Seemed so sad.

I enjoyed my pancakes while she ate her grits although her face looked painfully sunken in without teeth to hold up her jaws. She’d lost her last two pairs of dentures and Granddad, who fusses profusely, finally agreed to pay for a pair of custom-fit dentures. I looked at her, and, thinking about her relentless criticism, thought of an old joke: “How’s your mom gonna take a bite outta crime when she ain’t got no teeth?” Grandma’s opinions could be biting even when she’s literally toothless.

A few moments later, in the mirror in the bathroom, she lamented the lifeless look of her hair. It was un-styled, flat.

“My hair’s a mess!” she said.

“Let me see what I can do,” I said reaching for the blue plastic comb she retrieved from her purse.

I combed it all straight back at first, and marveled at how soft it was. It was soft and manageable like baby’s hair. I quickly realized it had a natural soft curl that could be easily shaped around my fingers.

“Grandma you got curls! Naturally!” I said, clearly delighted.

I combed all her hair straight and curled the ends at the nape of her neck. Looking at her in the mirror, I admired my handi-work, then decided I could do better. I parted her hair on the side and styled it the way I wore my own hair just a couple years ago.

“I liked it better the way it was,” she said.

I thought she looked younger, more stylish in my style, so I was not inclined to change it for her. She accepted the style and we proceeded to the sanctuary. A young man stopped her and complimented her on her hair.

“Thanks. My Granddaughter did it,” she said with a smile.

I felt vindicated.  She had persuaded me to wear a long dress, which I considered old fashioned. Now, I had her in a new-fangled hair-do. Even! She looked cute. I was happy and so was she.

Later that day, I remembered pictures I had seen of her as a young woman wearing the most stylish wigs. I remembered her pressing her hair. She had taught my mother to press hair and later taught me. When I was a young woman wearing perms, Grandma was in her 50s and 60s wearing a short, natural fro. Her hair was growing long in her 70s and when she began chemo-therapy, we feared she would lose it all. I took her to the beauty parlor a few times on my dime since her husband considered that an unnecessary luxury she couldn’t afford.  She began washing it and setting it on old-fashioned rollers, the pink sponge kind. Now it had become soft and naturally curly again.

These days she wears her hats she’s collected over the years, but this particular Sunday she’d left home without a hat. I was happy to comb her tresses. In doing so, I was reminded of memories with her I’d treasured.

Honey Suckle Anyhow

Honey Suckle Anyhow

I was leaving home, heading into the city to pick-up my grandparents to take them to church, one Sunday morning when I decided to grab a hand full of fresh honey suckle from the nearby forestry to sweeten my ride.

Honey suckle grows wild in my neighborhood. But I hadn’t thought to pick some to freshen my home and car until I saw a neighbor picking it.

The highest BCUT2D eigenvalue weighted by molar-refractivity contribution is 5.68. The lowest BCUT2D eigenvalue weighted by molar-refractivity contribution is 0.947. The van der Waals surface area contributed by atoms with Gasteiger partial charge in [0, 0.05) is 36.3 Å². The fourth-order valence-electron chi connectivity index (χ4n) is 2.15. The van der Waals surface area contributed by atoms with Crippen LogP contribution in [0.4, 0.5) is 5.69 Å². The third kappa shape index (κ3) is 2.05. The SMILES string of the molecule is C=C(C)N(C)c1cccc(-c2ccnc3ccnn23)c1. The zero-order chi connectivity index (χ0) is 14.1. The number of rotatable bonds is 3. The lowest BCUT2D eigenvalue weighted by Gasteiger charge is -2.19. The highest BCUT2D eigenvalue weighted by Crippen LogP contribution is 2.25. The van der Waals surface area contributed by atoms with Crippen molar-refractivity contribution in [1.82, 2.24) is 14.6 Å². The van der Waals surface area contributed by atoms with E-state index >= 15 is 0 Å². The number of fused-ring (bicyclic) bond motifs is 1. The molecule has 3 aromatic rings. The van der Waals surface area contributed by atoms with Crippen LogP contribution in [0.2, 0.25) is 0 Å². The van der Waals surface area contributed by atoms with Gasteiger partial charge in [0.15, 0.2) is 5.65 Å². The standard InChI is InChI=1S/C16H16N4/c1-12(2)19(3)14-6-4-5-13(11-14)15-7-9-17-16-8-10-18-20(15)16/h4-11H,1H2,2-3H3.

I had loved honey suckle since I first noticed it’s sweet fragrance as a little girl. It grew in the front yard of my biological grandmother, the woman who had given my mother away as a toddler and later rejected my mother’s attempts to reconnect. I hated visiting her because she was so mean. But I was forced to spend time with her, and, to make the most of it, I delighted in whatever I could. When my cousins and I discovered the honey suckle bush in her front yard, we delighted in pulling the stem from the flower and dipping it on our tongue to savor its sweet juice. Honey scent of honey suckle always reminded me of this grandmother I loved to loath.

This grandmother had been contrary when not down right mean. Unlike the woman who adopted my mother and became affectionately known to me as “my real Grandmother,” my biological grandmother had mocked religion and church folk, calling it all “some foolishness,” and “non-sense.” This grandmother, who had conceived 11 babies by a married man and given all but three up for adoption, had gone to church only on Bingo nights as far as I knew. She had left her three young children at home to fend for them selves. She had used the child support money their father gave her to gamble. She had died a withering death, first losing her ability to maintain her own health and hygiene, then she succumbed to heart disease. But honey suckle always reminded me of her because I had discovered it first in her front yard.

As I picked a couple fists full of honey suckle to scent my car for my ride to church this particular morning, I delighted in realizing that God had blessed this grandmother with abundant honey suckle in her own yard despite her often spoken disdain for our notions of God and for organized religion. God had blessed her with honey suckle anyhow.

I was reminded that the sun shines on sinner and saint and the rain nourishes us regardless of our beliefs.

 

 

In the Garden I Grow

In the Garden I Grow

When I told my husband I planned to spend Saturday morning picking strawberries, he teased.

“You’ll be the only little chocolate drop out there,” he said. “Black people ain’t picking NOTHING – no more!”